Sunday, Oct 20, 2019 | Last Update : 09:53 PM IST

When fear takes over

THE ASIAN AGE. | KAVI BHANDARI
Published : Jan 17, 2019, 6:27 am IST
Updated : Jan 17, 2019, 6:27 am IST

Anxiety, at times, leads a person to mental issues like Generalised Anxiety Disorder.

Image for representational purpose
 Image for representational purpose

In today’s world where mental health (along with physical health) is of utmost importance, doctors are suggesting psychotherapy for those suffering from GAD.

Anxiety in humans has grown over the years. We tend to feel scared, disoriented and anxious for a long period of time, at times. Anxiety even leads a person to other mental issues, which might be serious and need to be addressed with the help of an expert. A common problem is GAD.

“GAD stands for Generalised Anxiety Disorder, which, in layman’s terms, means Free Floating Anxiety. A person having GAD may have anxiety for no reason at all, as they just feel stressed out and worried all the time, or even take stress or get anxious about anything and everything that they think, see, hear or apprehend,” says Dr Akshay Kumar, senior psychologist and psychotherapist.

He adds, “In this fast-changing world where stressors are increasing, reaction time is decreasing and living standards are changing frequently, anxiety is a common phenomenon people face.”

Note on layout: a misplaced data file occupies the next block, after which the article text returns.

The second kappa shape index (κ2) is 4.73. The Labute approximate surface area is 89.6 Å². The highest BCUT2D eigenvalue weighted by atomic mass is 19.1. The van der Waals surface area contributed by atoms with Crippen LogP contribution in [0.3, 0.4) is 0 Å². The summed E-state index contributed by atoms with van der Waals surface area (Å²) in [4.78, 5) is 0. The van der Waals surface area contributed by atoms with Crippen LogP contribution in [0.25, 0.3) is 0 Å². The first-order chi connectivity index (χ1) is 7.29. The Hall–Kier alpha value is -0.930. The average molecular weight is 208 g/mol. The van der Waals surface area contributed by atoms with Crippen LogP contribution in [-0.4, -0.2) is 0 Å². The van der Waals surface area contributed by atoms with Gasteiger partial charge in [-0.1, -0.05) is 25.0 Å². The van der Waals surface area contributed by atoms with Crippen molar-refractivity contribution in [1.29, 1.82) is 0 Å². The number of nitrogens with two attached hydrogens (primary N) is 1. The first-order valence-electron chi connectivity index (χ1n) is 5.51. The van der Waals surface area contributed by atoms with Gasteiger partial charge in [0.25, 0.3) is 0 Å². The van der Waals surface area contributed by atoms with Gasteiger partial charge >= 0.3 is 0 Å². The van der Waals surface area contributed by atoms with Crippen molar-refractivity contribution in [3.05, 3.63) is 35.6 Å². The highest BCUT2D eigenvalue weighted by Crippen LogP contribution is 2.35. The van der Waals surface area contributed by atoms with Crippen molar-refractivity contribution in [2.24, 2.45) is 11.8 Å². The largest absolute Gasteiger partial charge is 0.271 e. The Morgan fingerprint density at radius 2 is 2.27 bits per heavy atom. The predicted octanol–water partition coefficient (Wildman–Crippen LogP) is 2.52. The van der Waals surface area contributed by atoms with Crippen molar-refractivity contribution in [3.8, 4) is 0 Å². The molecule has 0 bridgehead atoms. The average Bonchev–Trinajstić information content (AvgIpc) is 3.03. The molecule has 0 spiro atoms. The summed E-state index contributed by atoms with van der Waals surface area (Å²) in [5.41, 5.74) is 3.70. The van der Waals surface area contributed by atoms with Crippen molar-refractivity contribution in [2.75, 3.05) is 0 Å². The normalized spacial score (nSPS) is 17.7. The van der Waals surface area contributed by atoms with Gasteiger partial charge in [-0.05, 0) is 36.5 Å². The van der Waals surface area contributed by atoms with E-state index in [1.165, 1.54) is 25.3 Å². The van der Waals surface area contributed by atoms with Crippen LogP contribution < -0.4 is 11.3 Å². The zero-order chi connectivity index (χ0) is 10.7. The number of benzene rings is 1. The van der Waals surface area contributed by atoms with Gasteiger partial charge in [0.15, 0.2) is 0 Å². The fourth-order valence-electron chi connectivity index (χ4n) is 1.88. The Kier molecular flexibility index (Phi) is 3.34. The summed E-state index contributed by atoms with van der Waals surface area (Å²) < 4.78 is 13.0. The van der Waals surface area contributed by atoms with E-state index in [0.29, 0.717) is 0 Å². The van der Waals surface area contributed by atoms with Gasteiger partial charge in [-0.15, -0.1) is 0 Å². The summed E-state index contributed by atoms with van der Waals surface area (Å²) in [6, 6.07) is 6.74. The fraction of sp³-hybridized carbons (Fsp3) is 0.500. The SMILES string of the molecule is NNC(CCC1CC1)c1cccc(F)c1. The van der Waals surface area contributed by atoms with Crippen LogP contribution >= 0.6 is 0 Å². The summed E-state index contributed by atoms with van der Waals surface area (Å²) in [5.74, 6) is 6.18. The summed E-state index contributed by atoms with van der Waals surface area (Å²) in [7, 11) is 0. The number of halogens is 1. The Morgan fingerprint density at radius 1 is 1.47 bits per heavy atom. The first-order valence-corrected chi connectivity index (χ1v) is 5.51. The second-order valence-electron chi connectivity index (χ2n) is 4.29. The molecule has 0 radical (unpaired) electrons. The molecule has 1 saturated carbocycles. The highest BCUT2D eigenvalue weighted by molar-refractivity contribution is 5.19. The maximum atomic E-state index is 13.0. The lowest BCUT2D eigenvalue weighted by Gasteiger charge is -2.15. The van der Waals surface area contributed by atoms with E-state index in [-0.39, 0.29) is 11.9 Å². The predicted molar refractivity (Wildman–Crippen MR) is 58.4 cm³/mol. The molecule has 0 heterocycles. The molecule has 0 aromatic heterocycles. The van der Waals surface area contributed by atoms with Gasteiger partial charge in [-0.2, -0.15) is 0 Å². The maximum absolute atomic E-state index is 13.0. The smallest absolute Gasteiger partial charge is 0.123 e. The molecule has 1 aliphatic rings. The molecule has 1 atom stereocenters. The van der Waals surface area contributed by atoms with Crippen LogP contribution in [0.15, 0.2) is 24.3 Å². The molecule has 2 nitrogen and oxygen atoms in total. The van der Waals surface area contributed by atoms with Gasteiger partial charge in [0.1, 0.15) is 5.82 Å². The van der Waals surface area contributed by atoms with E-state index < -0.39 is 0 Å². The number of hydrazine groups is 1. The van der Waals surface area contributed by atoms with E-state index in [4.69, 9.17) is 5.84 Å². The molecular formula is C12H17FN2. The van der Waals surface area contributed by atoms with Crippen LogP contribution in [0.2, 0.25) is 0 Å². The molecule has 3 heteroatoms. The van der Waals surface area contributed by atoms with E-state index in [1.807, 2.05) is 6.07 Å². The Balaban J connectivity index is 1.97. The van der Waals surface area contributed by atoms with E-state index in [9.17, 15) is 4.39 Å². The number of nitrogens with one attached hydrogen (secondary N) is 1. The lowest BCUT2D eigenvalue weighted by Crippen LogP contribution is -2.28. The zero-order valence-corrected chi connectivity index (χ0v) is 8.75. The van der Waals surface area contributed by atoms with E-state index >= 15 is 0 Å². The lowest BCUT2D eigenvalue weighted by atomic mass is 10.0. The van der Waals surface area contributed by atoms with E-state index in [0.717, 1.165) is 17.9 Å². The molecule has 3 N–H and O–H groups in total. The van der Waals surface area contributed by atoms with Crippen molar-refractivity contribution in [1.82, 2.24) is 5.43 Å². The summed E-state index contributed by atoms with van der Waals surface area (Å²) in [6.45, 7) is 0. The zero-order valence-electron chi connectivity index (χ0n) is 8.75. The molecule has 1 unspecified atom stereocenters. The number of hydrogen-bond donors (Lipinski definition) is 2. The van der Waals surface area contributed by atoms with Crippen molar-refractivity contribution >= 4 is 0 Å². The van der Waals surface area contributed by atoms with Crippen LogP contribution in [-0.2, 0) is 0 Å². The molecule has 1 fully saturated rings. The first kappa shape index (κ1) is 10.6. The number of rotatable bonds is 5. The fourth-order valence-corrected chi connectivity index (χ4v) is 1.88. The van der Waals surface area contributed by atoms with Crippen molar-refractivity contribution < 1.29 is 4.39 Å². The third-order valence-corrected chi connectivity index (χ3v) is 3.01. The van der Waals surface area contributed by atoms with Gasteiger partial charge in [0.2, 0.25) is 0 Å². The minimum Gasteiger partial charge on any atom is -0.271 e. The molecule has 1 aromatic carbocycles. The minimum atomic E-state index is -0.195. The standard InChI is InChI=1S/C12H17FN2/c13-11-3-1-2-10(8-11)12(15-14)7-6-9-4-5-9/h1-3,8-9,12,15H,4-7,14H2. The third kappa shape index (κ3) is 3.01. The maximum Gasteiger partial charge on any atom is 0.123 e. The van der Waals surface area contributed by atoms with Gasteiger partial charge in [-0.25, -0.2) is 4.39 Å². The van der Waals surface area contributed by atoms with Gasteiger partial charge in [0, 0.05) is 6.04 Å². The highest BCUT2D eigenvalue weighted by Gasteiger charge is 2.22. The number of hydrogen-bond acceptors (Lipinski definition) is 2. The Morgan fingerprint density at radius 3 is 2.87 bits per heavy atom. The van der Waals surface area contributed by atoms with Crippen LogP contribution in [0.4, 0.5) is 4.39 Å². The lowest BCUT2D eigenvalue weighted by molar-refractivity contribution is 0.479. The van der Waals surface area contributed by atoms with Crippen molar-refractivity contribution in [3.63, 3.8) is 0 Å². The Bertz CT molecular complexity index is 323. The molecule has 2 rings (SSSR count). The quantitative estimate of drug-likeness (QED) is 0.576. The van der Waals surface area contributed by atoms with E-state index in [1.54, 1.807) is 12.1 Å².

Shedding light on this further, Dr Niru Kumar, senior psychologist and CEO of Ask Insights, says that GAD is the most common anxiety disorder. “Anxiety disorders are thought to be caused and maintained in part by a disturbance in information processing that leads to an overestimation of danger or perceived threat and an associated underestimation of personal ability to cope. Humans experience some amount of sensations of anxiety, but excessive or inappropriate anxiety becomes an illness.”

Many people are not even aware that they have GAD. Also, people are ashamed to say that they go to a psychotherapist or psychiatrist as they feel others will think that they are mentally ill.

“Anxiety is one of the most prevalent of all psychiatric disorders in the general population. Simple phobia is the most common anxiety disorder, with up to 49 per cent of people reporting an unreasonably strong fear and 25 per cent of those people meeting criteria for simple phobia. Social anxiety disorder is the next most common disorder of anxiety, with roughly 13 percent of people reporting symptoms that meet the DSM criteria,” says Dr Niru.

“The general symptoms of anxiety include worry, avoidance and muscle tension. These can be categorised as the three different responses that are verbal- subjective (worry), overt motor acts (avoidance) and somato-visceral activity (muscle tension) (Craske et al., 2009).  An individual may have four aspects of experiences such as mental apprehension, physical tension, physical symptoms and dissociative anxiety. Others include startle reaction, restlessness, hyperventilation, lack of coordination and tremors. The indicators of the physiological response include acceleration of heart rate, dilation of the pupil, elevated blood and salivary cortisol levels. The cognitive responses include impaired attention, poor concentration, forgetfulness, confusion, nightmares and errors in judgment. The affective responses are frustration, jitteriness, terror etc.,” says Dr Akshay Kumar.